What's your ruling?
My First Deposition
Well, not mine - I've been practicing long enough that I actually don't remember my first deposition. In one of my cases, however, today was the first deposition for a young associate in opposing counsel's firm. Today's depos were not going to make or break the case, and they were each only about an hour to an hour-and-a-half long.
The lead opposing counsel called me prior to the start of the depos to ask me to "play fair" and not take advantage of a neophyte. It was a cordial call, with my agreement to do so as long as it didn't prejudice my client.
But I'm getting ahead of myself.
The young associate did a fine job, and afterward had the foresight to ask for my evaluation of her performance. I've taken a few depos in my time, so I'm somewhat qualified to offer an opinion. There were two major missteps in the way she asked questions.
First, she read her questions from her outline - virtually never strayed from the written questions. Second, she failed to ask the cross-examination questions. Let me explain.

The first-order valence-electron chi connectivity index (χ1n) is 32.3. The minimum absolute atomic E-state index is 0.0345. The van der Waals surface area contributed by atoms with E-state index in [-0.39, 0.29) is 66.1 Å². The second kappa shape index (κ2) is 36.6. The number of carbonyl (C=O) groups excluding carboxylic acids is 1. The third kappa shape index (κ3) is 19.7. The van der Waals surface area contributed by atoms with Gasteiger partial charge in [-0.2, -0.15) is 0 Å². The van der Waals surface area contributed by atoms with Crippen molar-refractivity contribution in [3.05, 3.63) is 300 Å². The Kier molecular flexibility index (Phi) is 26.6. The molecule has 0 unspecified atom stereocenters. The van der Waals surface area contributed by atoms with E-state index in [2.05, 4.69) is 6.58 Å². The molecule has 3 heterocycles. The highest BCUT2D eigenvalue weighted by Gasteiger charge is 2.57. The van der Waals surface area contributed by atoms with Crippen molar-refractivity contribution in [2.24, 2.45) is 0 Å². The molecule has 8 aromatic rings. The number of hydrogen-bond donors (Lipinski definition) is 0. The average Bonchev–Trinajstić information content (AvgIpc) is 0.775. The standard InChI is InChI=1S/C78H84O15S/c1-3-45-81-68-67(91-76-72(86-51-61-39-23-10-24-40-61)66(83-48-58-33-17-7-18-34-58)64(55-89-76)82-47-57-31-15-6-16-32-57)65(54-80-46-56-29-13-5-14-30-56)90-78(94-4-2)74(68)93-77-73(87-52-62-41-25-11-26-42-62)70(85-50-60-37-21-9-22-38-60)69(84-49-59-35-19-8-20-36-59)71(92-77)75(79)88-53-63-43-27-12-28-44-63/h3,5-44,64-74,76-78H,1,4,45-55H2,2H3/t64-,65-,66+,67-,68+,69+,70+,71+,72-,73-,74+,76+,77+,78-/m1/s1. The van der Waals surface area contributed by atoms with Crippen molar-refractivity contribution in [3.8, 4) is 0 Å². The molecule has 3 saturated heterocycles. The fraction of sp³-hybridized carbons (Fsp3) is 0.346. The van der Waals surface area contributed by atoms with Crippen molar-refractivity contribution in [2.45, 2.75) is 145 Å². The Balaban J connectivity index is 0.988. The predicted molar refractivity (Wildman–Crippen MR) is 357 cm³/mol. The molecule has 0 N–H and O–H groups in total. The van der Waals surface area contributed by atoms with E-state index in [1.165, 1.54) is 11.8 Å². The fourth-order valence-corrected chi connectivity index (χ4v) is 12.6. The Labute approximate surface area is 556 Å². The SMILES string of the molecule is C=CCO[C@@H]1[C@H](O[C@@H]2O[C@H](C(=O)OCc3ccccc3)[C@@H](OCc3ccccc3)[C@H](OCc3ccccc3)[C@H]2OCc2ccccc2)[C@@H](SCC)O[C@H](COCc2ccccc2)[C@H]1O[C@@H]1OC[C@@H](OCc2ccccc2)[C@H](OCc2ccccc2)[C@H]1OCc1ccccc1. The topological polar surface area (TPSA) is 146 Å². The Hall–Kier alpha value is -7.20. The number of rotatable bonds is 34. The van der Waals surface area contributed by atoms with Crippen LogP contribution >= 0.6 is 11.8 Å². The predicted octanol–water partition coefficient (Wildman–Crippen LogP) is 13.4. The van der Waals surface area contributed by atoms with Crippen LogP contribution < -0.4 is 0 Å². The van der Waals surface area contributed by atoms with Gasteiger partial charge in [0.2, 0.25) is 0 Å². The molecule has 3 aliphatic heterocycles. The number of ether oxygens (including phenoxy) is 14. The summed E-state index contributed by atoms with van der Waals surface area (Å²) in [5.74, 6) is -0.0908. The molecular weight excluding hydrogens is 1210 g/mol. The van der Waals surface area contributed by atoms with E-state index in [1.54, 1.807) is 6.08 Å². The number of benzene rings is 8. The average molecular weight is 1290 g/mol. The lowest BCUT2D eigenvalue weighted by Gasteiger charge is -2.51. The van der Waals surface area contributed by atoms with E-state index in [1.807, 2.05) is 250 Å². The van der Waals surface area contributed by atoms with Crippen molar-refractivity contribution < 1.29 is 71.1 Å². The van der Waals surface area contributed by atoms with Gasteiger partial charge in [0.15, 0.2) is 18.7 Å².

For those who have both taken a number of depositions and gone to trial, you'll understand the second point. For those who never get to trial, it may seem difficult to get past the first point.
After the written discovery in a case is exchanged between the parties (as was the case here), the lawyers usually set the depositions of the other party to explore the case further. In a deposition, it's a rare event that the questions and the answers remain "on script" according to the asking attorney's outline. Typically more information comes up, which requires the attorney to stray from the outline and follow up on the newly-offered information. To remain on-task and on-outline misses the opportunity to learn more about your opponent's case.
More important, however, is to understand your case well enough to ask the same questions in the depo that you intend to ask in the trial. That way, you get the opposing party committed to a line of answers. When time for the trial rolls around, you can expect those same answers and at the same time be prepared to impeach that witness if those earlier answers change at trial. It's an effective technique to destroy a witness's credibility before a jury with changed answers from an earlier deposition - as long as the questions and answers go to one of the pivotal issues in the case.
Too many times lawyers miss the opportunity in a deposition to ask the cross-examination questions. It becomes apparent only after you've done several trials and recognized the missed opportunities in depositions.
But there's one young lawyer who learned that lesson early on - at least for her next trial.